What Does a Charge Off Mean for You?

It's a common misunderstanding that if your debt is charged off, you're off the hook from paying it, Stein Smith says. "That is untrue. You still owe the full amount."

You, as a debtor, are still responsible for any amounts that you owe, Tayne says. The only difference is once it's charged off, you might have to pay a third party, such as a collection agency, or deal with the credit issuer's internal collections department, rather than pay through regular channels.

"It really depends on the creditor's policy and procedure when it comes to charged-off debt," Tayne says.

Rest assured that if the charged-off balance is sent to a third-party agency, you can expect that the agency will be pretty proactive about trying to get a hold of you, Stein Smith says. And since no one enjoys getting aggressive collection agency calls, charged-off debt is only going to make life more stressful.

[Read: Best Credit Cards for Bad Credit.]

How Charged-Off Accounts Affect Your Credit

One of the biggest sources of charged-off debt stress is what it can do to your credit score. While a charge off is particularly damaging, the string of late payments leading to the charge off will also negatively affect your credit.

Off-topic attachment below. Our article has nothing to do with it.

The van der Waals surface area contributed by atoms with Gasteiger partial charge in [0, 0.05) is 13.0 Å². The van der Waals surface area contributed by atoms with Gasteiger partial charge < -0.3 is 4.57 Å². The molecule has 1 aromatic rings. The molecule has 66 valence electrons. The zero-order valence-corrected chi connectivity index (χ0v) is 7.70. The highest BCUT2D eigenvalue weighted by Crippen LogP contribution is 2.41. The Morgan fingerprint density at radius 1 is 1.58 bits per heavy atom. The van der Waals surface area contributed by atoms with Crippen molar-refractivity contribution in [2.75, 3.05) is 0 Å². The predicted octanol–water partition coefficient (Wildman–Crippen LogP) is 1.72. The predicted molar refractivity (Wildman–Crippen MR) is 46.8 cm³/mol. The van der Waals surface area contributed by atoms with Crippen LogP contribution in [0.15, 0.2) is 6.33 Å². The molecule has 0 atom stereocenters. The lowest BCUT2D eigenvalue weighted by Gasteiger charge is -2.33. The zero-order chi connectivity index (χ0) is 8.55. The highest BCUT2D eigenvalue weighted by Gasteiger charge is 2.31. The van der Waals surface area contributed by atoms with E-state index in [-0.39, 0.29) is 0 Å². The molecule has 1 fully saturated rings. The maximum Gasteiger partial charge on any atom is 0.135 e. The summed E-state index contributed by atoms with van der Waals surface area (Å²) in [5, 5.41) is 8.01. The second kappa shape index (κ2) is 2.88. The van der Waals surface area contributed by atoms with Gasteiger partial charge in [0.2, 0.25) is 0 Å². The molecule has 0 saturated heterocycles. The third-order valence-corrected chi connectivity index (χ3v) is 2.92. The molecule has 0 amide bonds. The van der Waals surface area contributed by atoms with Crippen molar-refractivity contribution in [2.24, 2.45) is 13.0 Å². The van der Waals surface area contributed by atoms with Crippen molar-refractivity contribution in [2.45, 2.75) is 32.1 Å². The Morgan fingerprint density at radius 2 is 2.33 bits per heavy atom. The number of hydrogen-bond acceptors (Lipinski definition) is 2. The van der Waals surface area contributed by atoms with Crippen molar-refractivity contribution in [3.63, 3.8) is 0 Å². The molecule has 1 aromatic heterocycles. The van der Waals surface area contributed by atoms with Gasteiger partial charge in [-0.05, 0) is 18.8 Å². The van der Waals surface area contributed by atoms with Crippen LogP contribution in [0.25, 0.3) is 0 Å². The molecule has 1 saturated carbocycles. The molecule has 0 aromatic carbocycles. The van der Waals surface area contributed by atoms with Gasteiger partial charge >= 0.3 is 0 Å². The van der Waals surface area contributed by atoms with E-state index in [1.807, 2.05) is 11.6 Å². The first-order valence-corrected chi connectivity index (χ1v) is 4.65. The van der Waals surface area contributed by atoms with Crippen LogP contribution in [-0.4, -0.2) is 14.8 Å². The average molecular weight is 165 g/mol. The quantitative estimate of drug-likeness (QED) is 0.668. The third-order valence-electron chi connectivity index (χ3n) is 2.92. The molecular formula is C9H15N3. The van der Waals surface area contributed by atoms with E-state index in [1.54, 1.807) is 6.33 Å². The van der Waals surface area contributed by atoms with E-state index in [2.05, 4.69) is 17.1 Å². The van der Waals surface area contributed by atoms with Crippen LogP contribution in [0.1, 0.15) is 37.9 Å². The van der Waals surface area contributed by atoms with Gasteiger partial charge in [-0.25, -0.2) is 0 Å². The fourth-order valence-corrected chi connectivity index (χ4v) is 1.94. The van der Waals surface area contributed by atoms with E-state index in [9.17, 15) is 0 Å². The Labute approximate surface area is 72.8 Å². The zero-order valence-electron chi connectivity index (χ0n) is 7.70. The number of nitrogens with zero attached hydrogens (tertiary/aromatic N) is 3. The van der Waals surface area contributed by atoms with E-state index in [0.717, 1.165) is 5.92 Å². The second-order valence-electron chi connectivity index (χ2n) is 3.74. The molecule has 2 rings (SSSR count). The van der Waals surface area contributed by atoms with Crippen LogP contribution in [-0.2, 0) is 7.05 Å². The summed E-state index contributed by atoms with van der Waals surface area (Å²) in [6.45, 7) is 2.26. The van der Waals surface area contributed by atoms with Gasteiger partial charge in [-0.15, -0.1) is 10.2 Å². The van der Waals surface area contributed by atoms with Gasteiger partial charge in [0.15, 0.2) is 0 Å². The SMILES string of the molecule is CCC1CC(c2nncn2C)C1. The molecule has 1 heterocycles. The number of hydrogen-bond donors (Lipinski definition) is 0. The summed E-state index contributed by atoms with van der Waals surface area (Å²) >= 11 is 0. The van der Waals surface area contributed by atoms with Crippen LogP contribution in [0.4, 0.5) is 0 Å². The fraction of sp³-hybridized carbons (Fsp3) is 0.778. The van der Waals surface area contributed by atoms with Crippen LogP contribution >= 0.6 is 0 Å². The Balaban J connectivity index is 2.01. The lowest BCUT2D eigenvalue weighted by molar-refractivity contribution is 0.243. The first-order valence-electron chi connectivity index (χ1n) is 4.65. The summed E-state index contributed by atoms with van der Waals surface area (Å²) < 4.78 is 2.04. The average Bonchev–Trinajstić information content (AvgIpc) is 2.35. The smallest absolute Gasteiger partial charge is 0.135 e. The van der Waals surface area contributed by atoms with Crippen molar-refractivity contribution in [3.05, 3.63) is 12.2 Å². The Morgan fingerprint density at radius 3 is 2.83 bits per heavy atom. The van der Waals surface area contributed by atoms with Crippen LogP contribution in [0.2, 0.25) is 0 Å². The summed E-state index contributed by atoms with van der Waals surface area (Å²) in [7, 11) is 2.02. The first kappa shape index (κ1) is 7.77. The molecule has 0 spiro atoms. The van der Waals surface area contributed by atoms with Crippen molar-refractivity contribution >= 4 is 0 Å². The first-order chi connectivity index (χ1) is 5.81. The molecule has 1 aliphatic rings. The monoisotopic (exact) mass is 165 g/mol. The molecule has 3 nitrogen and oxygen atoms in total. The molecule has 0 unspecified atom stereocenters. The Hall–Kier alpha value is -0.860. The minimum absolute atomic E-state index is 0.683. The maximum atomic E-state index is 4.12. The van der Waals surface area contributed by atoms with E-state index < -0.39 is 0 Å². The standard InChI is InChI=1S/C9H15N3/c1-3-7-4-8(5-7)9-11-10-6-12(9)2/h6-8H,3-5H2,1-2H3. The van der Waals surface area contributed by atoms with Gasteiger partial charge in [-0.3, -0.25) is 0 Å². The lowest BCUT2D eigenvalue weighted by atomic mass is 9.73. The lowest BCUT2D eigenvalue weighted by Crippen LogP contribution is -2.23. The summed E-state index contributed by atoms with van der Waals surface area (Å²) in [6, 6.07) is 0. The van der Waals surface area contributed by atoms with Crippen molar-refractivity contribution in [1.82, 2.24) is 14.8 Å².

As soon as the credit bureaus receive word that your payment is more than 30 days late, your credit score will take its first hit. From there, your score will incrementally keep dropping at 60 days, 90 days -- every billing cycle your nonpayment is reported, Stein Smith says. "The cherry on top is if this debt is labeled as a charge off, it can have an additional negative impact on your score."

What's more, a credit card charge off can remain on your credit report for seven years. What that means is that you'll have a red flag on your report that says to current and future institutions that you failed to meet your obligations for at least six months.

Tayne says, "That charge off will go on your credit report, not just as a delinquency, but as a bad debt, essentially." If you do resolve the debt, the impact on your credit will lessen over time, but the charge off will still remain on your report, she adds.

You might think, "What's the big deal?" But Stein Smith explains that big drops in your credit score could have a ripple effect on all aspects of your finances for the foreseeable future.

"People often think of the credit score in the context of getting approved for credit cards, but it's used to evaluate you for pretty much every financial product out there," he says. That includes mortgages, auto loans and student loans.